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Tuesday, June 14, 2005

Singapore Slings

The local storm season continues, with huge and violent thunderstorms sweeping across the midwest and missing my house entirely. I love thunder and lightning, so this is rather a disappointment.

Right now the local radar weather map is covered with pin-sized thunderstorms -- I didn't realise quite how small these were until I looked up and realised that from where I'm sitting and typing this (the kitchen table) I can see it pouring with heavy rain through the windows facing west, while being perfectly clear and dry out of the windows to the south.

Anyway, I just got off the phone with Lena St George from the British Council in Singapore.

She's not quite sure what to expect during the Singapore signings -- she's realised that lots of people want to come out to see me, and it's going to be rather more people than normally come out to get stuff signed and listen to visiting authors burble, and she wants me to point people at

http://www.britishcouncil.org.sg/whatson/event_details.asp?EvID=156

for details of where I'll be when. On Monday the 4th of July, as you can see, they'll be showing a MirrorMask trailer and a scene along with the talk/signing, and we may also show something else as well (because it's costing them to rent the cinema, which they're passing on in ticket form). Lena's e-mail is up at the website and she's encouraging people who are going to turn up to any of the events to let her know, so she has an idea of the numbers she can expect at each of the events.

(If you're not sure which to go to, I'd suggest the Borders Books signing on the 6th, and try to be there when it starts, about 6:00pm. Most of the events can't go late as they have things after them, but that one can go until everyone's done.)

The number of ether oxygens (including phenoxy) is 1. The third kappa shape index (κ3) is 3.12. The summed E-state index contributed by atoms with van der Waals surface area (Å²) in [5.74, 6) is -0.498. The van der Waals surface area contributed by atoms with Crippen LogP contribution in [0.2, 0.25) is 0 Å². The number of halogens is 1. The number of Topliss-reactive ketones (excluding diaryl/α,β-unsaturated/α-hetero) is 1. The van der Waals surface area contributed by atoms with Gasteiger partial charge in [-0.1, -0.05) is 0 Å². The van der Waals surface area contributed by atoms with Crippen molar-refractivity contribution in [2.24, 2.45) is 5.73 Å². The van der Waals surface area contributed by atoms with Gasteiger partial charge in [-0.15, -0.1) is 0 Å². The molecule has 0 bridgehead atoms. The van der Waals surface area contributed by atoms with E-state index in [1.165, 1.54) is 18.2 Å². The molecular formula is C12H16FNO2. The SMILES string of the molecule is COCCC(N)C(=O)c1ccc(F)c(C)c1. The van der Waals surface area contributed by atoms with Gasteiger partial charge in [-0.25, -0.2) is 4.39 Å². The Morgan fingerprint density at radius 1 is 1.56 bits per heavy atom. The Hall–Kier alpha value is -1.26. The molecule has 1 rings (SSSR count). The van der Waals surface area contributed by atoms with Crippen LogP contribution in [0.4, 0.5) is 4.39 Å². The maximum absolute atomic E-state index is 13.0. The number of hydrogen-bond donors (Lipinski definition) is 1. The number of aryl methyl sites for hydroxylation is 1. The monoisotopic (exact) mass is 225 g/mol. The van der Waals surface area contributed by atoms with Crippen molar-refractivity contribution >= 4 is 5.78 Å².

...

Lisa Gallagher, the publisher at Morrow, read yesterday's blog entries and dropped me a line to say of the proofs of ANANSI BOYS: Not sure why Elton at Chapter 11 assumes he isn't getting one, as they haven't all been distributed to booksellers yet, but he is misinformed if he's telling people we only made them for media. The reps have been able to request copies for their accounts, and we are sending to booksellers direct.

So US booksellers who want an advance galley of ANANSI BOYS should talk to their Harper Collins reps.

And the first printed commentary I've seen on ANANSI BOYS came from Locus, where editor Charles N. Brown mentions it in his editorial, saying,

I devoured Anansi Boys by Neil Gaiman as soon as I got a copy. It may be in the same fantasy universe as American Gods, but it's something completely different, a Wodehousian comedy of manners that's almost letter-perfect. I had to read it in one sitting -- another Hugo-worthy book. It may have trouble because comedies don't fare as well as "serious" books, but underneath, like Connie Willis's so-called comedies, it's got a serious philosophical core. Gaiman is one of our treasures.

...

(There are lots of bird-weirdnesses in Anansi Boys, including a flamingo-flock in someone's bedroom -- and just so you know, the plural of flamingo is flamingos in the UK edition and flamingoes in the US -- so it was nice to see from this article that the London bird population is starting to soften the reading public up to the idea that birds can be dangerous.)

...

And the Panasonic W4 just arrived from Dynamism, slightly less than 24 hours after I ordered it. Initial impressions are that it's a) lighter than I expected, especially given what it contains, b) more compact than I expected, c) silverier than I expected. I think it's going to be perfect for six months of hauling across the world in carry-on. It's been a while since I used a Japanese keyboard, and I mostly have to remember that the ' key is now above the 7. In December I'll decide whether to keep it as my main notebook, or just to use it for travelling.

And by that point we'll know what's happening in Apple world. (Luckily I have someone in the family to keep me informed.)
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